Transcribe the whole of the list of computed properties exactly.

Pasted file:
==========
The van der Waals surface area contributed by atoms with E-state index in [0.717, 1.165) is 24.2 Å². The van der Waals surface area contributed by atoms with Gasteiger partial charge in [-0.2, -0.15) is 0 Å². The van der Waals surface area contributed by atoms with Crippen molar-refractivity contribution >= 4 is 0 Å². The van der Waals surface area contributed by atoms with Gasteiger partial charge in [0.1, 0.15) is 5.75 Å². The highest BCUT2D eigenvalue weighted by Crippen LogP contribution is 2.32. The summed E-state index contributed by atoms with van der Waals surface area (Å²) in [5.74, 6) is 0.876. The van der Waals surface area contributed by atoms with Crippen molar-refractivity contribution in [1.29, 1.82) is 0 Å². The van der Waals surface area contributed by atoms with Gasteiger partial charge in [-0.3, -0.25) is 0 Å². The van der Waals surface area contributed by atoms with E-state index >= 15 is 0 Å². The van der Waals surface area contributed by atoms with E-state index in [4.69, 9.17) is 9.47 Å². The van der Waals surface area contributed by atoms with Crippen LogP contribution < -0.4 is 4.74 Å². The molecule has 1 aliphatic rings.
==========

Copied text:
The van der Waals surface area contributed by atoms with E-state index in [0.717, 1.165) is 24.2 Å². The van der Waals surface area contributed by atoms with Gasteiger partial charge in [-0.2, -0.15) is 0 Å². The van der Waals surface area contributed by atoms with Crippen molar-refractivity contribution >= 4 is 0 Å². The van der Waals surface area contributed by atoms with Gasteiger partial charge in [0.1, 0.15) is 5.75 Å². The highest BCUT2D eigenvalue weighted by Crippen LogP contribution is 2.32. The summed E-state index contributed by atoms with van der Waals surface area (Å²) in [5.74, 6) is 0.876. The van der Waals surface area contributed by atoms with Crippen molar-refractivity contribution in [1.29, 1.82) is 0 Å². The van der Waals surface area contributed by atoms with Gasteiger partial charge in [-0.3, -0.25) is 0 Å². The van der Waals surface area contributed by atoms with E-state index >= 15 is 0 Å². The van der Waals surface area contributed by atoms with E-state index in [4.69, 9.17) is 9.47 Å². The van der Waals surface area contributed by atoms with Crippen LogP contribution < -0.4 is 4.74 Å². The molecule has 1 aliphatic rings.